Rowan Atkinson returns to the role of the accidental secret agent who doesn't know fear or danger in the comedy spy-thriller Johnny English Reborn. In his latest adventure, the most unlikely intelligence officer in Her Majesty's Secret Service must stop a group of international assassins before they eliminate a world leader and cause global chaos. In the years since MI-7's top spy vanished off the grid, he has been honing his unique skills in a remote region of Asia. But when his agency superiors learn of an attempt against the Chinese premier's life, they must hunt down the highly unorthodox agent. Now that the world needs him once again, Johnny English is back in action. With one shot at redemption, he must employ the latest in hi-tech gadgets to unravel a web of conspiracy that runs throughout the KGB, CIA and even MI-7. With mere days until a heads of state conference, one man must use every trick in his playbook to protect us all. For Johnny English, disaster may be an option, ... Written by
Johnny English tells Colin Tucker that Simon Ambrose (Agent One) attended Eton College. In real life, actor Dominic West who played Ambrose did attend the prestigious school. See more »
In the kitchen scene at the end of the film, Johnny chops a celery then closes the drawer with his hip. In the next shot, the position of the right hand chopping board changes and a knife appears between the two boards. See more »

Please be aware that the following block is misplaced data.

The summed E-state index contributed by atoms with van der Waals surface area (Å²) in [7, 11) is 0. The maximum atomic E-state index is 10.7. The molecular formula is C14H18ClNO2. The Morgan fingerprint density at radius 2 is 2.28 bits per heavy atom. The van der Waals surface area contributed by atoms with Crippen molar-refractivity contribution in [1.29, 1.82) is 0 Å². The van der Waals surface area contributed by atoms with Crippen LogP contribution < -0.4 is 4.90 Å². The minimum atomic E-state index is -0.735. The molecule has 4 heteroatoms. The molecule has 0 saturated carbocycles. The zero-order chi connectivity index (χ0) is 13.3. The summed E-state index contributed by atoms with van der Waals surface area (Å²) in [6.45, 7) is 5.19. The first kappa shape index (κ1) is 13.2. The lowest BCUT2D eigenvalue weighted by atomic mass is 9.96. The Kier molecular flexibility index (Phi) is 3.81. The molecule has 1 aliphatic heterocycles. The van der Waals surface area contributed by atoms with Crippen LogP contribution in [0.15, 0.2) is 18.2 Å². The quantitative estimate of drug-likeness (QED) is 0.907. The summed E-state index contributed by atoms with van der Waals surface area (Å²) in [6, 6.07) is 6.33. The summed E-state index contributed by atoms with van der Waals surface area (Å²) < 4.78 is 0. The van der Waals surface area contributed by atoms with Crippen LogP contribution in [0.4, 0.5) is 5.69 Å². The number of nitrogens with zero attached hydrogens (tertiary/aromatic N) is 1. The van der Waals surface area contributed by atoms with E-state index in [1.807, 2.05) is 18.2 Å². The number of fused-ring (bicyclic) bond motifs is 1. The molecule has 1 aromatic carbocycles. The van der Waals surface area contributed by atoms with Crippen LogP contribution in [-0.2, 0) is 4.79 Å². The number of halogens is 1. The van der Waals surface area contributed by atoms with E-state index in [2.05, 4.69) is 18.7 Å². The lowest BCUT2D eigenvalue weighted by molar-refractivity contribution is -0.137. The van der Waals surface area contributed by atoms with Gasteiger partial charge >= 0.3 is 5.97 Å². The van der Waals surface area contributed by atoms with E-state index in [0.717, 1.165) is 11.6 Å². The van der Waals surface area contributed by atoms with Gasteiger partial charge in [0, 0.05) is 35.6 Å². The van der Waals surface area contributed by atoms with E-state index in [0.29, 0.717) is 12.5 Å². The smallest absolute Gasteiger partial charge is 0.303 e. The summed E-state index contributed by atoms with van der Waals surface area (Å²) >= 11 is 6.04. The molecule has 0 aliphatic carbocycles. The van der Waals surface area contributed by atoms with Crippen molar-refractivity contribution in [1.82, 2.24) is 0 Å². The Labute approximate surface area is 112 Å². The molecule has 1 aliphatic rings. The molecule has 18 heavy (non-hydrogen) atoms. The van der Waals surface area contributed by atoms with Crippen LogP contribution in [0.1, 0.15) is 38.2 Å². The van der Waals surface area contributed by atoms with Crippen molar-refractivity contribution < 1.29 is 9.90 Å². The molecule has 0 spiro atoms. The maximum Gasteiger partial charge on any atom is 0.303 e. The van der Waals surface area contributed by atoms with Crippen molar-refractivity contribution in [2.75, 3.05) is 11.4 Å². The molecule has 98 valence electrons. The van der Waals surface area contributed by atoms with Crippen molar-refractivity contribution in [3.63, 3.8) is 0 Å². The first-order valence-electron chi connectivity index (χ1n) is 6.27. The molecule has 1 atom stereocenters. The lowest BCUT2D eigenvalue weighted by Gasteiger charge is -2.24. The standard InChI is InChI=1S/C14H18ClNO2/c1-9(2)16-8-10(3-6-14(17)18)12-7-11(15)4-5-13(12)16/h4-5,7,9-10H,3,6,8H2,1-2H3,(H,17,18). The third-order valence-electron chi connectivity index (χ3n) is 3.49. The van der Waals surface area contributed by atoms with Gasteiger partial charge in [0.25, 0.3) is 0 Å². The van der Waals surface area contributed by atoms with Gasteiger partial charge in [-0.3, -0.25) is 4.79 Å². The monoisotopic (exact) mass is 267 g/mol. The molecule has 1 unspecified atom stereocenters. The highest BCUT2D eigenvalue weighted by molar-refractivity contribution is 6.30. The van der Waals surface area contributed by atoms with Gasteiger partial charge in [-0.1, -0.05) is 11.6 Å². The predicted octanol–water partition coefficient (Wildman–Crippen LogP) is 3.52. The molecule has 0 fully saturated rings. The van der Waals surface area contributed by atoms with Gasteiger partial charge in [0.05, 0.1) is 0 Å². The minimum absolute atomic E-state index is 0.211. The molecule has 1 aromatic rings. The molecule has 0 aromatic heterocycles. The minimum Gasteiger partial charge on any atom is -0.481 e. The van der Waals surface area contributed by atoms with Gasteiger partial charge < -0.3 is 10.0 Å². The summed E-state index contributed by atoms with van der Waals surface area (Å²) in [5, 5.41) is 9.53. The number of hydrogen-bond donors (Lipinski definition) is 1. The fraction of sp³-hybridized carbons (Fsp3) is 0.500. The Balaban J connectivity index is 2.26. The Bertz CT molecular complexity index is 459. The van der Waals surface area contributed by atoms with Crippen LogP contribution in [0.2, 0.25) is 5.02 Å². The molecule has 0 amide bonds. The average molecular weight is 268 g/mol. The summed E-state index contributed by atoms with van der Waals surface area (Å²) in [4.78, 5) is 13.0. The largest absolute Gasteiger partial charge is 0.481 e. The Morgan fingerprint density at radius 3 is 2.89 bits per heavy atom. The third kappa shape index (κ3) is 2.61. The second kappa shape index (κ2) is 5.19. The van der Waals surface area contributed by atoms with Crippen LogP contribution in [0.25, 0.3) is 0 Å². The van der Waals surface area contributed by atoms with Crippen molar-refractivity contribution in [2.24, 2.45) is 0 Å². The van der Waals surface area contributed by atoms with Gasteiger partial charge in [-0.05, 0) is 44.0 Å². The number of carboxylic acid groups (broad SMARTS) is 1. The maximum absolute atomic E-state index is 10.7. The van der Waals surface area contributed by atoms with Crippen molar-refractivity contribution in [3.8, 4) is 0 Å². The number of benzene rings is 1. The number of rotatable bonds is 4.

Not quite sure why I bothered with this one - Rowan Atkinson (whose cameo in the Olympics opening ceremony I adored) is just an embarrassment, not only to himself, but also to James Bond as a franchise and to Britain generally.
I might have been having an off-day but a good comedy should have lifted that, not driven it to deeper depths of despair.
The aims - and nearly always resulting in misses - at every Bond stereotype, where I could almost have made a list from which was taken from which film are simply feeble and mixing in pseudo psycho nonsense about vortexes and other mumbo-jumbo just muddied it further.
Atkinson no longer has the physical dexterity to pull off the slapstick and his usual forte, vocal logistics are never fully realised, at least not in a clever way, which we all know he can do.
I'm not going to say avoid and all that, because that's a presumption that your tastes are the same as mine and they most probably aren't. It seems to be a popular movie and I'm glad that many enjoyed it. However, mild toothache is rather more appealing, for me, though the very final scene did raise half a smile, though...
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